Stress-Relieving Sound Therapy

This self-care technique that applies sound and vibration to acupuncture points can help you relax, relieve stress, and have a profound impact on your well-being.

| July/August 2019

Photo by Getty Images/Bartosz Luczak

On a walk through our 35-acre property, you’ll hear and see chimes, bells, and gongs. We’ve surrounded ourselves with nature and music, and when we founded the Acutonics Institute of Integrative Medicine, we never imagined that our model for the direct application of sound vibration in all aspects of life would relocate from Seattle, Washington, to the mountains of rural northern New Mexico to better carry out that mission.

Since 1995, we’ve been involved in the development and teaching of an integrated curriculum that trains people in the applied use of specific sound vibrations to acupuncture points, trigger points, and points of pain. Our approach to working with sound is rooted in Traditional Chinese Medicine (TCM), psychology, Western and Eastern sciences, music, and the arts, and the sounds that we work with are calculated from the universe around us. We train others to apply tuning forks, planetary gongs, hand chimes, and Tibetan singing bowls in health care, from clinical settings to their own homes.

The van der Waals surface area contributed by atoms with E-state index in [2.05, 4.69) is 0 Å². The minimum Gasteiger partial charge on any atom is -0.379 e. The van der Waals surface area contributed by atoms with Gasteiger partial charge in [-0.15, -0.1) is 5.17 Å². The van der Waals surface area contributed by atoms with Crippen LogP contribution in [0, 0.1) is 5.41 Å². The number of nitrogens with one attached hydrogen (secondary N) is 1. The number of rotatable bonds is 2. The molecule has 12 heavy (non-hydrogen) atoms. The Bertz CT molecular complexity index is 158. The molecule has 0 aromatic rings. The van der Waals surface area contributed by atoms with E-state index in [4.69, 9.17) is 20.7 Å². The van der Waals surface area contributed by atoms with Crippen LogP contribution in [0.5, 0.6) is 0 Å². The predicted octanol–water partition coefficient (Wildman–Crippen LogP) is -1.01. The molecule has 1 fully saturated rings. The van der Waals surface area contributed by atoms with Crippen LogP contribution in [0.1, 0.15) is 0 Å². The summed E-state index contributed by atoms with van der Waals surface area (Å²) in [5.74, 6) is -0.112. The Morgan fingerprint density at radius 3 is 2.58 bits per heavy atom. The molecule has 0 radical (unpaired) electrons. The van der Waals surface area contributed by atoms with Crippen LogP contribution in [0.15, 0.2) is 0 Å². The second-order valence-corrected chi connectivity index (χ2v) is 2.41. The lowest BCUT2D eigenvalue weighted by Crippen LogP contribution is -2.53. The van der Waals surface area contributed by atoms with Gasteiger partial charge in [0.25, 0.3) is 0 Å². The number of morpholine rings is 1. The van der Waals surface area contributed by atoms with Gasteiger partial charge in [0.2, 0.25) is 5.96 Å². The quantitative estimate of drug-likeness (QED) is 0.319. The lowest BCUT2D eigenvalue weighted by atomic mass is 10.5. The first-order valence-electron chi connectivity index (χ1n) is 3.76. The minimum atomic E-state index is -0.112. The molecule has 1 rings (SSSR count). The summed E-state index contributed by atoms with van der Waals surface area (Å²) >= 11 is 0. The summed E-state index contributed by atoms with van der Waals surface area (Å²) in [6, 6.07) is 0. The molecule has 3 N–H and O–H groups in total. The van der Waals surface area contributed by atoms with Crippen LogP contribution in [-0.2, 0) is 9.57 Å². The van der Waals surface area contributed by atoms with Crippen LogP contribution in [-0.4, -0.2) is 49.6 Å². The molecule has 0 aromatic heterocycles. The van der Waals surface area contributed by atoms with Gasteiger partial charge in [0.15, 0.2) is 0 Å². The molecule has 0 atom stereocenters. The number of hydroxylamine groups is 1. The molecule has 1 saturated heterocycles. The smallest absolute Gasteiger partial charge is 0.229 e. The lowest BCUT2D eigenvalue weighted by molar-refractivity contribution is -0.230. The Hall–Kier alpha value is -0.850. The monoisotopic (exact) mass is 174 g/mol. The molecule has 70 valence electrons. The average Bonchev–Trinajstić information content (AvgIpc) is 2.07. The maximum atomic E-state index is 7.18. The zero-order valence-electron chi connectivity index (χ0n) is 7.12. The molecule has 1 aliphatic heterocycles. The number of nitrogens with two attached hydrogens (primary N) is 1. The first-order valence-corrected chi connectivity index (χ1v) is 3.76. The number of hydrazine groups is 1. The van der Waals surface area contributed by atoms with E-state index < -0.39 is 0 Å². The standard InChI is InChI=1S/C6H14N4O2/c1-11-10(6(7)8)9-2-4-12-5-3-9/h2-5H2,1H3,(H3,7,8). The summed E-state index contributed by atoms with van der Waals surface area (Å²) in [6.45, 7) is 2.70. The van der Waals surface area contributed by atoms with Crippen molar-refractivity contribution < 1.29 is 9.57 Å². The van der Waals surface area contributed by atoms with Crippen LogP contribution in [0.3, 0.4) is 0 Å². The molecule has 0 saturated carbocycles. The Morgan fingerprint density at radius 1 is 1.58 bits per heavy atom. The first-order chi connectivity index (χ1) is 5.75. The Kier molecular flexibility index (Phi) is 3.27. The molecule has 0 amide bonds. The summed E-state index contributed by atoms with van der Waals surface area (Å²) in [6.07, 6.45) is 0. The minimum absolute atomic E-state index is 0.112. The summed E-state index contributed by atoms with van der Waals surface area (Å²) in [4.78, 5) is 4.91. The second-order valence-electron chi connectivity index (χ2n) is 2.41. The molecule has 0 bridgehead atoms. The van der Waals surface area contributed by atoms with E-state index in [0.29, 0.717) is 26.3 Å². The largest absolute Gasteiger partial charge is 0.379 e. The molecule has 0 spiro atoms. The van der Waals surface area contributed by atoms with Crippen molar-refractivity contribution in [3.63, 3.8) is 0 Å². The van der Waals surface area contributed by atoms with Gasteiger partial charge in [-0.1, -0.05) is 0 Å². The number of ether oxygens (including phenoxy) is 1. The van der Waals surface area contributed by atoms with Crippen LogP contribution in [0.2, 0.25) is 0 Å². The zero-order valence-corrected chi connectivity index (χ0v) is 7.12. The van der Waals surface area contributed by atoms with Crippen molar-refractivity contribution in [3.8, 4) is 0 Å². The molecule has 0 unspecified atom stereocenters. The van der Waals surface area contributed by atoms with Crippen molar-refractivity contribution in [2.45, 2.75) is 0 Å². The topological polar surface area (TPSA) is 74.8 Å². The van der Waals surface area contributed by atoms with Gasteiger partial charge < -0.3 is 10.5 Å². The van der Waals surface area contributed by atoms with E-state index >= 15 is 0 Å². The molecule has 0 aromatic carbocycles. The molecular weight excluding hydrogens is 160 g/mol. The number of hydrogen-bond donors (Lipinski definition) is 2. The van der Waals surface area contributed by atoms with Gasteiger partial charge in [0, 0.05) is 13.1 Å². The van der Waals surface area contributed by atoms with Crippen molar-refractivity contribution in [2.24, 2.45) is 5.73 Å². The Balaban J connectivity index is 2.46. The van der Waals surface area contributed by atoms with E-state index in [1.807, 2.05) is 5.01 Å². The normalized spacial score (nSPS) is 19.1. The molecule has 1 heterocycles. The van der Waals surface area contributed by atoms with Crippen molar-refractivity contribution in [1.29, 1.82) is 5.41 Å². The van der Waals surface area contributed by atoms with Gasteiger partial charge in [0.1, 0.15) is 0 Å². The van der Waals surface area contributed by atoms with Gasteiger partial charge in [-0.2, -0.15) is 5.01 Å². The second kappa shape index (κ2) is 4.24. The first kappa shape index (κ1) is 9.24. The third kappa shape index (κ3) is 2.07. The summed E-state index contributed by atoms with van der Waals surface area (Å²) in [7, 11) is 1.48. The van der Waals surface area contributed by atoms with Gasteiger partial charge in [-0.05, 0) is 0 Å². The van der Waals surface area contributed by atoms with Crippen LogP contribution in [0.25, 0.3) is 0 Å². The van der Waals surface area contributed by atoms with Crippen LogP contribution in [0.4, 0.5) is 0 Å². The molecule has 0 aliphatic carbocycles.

This practice — called Acutonics® — has broad appeal because of its interdisciplinary nature, easy access, and people’s love for sound and music. Acutonics can be used in the comfort of your own home to reduce the symptoms associated with stress, such as poor sleep, anxiety, frustration, and anger, and it demonstrates tremendous promise in the treatment of pain as part of an integrative, holistic health care model.

Music in Medicine

The historic use of music and rhythm in conjunction with healing transcends any one culture. References to the power of sound to elicit a physical response trace back to ancient Egypt, Assyria, and Greece. In the earliest Japanese and Chinese creation stories, as well as ancient Hindu scripture, sound was the energy that created the universe. Both Plato and Aristotle believed in the power of music to heal, and that healing the psyche through music would also heal the body. Drums, which many indigenous cultures liken to the heartbeat of the Earth, have been used for thousands of years to help break up stagnation in a person’s spirit or mind, or to help root energy in the body. In aboriginal Australian culture, the didgeridoo is played to help both musician and listener feel grounded and connected within their physical bodies, and to reawaken their conscious minds.

Today, there’s a growing interest in the physiological and psychological impact of music in health care. Studies from the early 1900s to the present have shown that music helps alleviate some pain and anxiety associated with surgery, decreases dental patients’ need for pharmacological analgesia, and provides other immunomodulatory effects in those experiencing medical stress.

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